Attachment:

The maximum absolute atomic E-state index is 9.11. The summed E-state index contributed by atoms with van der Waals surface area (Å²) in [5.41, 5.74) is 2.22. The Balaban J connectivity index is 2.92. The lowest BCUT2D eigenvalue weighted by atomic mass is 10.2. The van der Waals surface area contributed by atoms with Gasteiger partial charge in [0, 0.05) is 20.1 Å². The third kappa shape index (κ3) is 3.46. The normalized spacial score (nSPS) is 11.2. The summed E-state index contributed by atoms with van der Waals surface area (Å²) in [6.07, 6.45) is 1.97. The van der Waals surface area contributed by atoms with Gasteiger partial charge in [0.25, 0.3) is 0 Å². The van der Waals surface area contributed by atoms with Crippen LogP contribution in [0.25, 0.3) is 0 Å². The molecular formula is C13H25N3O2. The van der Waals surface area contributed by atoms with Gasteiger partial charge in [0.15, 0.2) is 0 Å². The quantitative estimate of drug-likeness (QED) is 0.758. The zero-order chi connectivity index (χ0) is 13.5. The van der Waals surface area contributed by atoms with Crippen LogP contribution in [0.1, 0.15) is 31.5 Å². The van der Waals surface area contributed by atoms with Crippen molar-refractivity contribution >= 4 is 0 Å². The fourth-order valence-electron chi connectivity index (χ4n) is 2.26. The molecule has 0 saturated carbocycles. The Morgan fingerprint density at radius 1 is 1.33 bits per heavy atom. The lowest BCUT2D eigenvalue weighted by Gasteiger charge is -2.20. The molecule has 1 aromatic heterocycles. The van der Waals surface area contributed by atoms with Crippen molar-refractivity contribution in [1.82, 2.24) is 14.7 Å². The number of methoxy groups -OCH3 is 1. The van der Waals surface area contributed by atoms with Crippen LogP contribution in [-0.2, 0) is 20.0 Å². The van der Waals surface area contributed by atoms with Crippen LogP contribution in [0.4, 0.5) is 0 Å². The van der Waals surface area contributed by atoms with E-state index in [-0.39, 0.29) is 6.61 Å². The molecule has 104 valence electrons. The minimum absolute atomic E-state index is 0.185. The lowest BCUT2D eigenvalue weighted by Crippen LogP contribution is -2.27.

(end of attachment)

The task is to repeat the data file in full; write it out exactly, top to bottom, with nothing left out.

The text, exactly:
The maximum absolute atomic E-state index is 9.11. The summed E-state index contributed by atoms with van der Waals surface area (Å²) in [5.41, 5.74) is 2.22. The Balaban J connectivity index is 2.92. The lowest BCUT2D eigenvalue weighted by atomic mass is 10.2. The van der Waals surface area contributed by atoms with Gasteiger partial charge in [0, 0.05) is 20.1 Å². The third kappa shape index (κ3) is 3.46. The normalized spacial score (nSPS) is 11.2. The summed E-state index contributed by atoms with van der Waals surface area (Å²) in [6.07, 6.45) is 1.97. The van der Waals surface area contributed by atoms with Gasteiger partial charge in [0.25, 0.3) is 0 Å². The van der Waals surface area contributed by atoms with Crippen LogP contribution in [0.25, 0.3) is 0 Å². The molecular formula is C13H25N3O2. The van der Waals surface area contributed by atoms with Gasteiger partial charge in [0.15, 0.2) is 0 Å². The quantitative estimate of drug-likeness (QED) is 0.758. The zero-order chi connectivity index (χ0) is 13.5. The van der Waals surface area contributed by atoms with Crippen LogP contribution in [0.1, 0.15) is 31.5 Å². The van der Waals surface area contributed by atoms with Crippen molar-refractivity contribution >= 4 is 0 Å². The fourth-order valence-electron chi connectivity index (χ4n) is 2.26. The molecule has 0 saturated carbocycles. The Morgan fingerprint density at radius 1 is 1.33 bits per heavy atom. The lowest BCUT2D eigenvalue weighted by Gasteiger charge is -2.20. The molecule has 1 aromatic heterocycles. The van der Waals surface area contributed by atoms with Crippen molar-refractivity contribution in [1.82, 2.24) is 14.7 Å². The number of methoxy groups -OCH3 is 1. The van der Waals surface area contributed by atoms with Crippen LogP contribution in [-0.2, 0) is 20.0 Å². The van der Waals surface area contributed by atoms with Crippen LogP contribution in [0.4, 0.5) is 0 Å². The van der Waals surface area contributed by atoms with E-state index in [-0.39, 0.29) is 6.61 Å². The molecule has 104 valence electrons. The minimum absolute atomic E-state index is 0.185. The lowest BCUT2D eigenvalue weighted by Crippen LogP contribution is -2.27.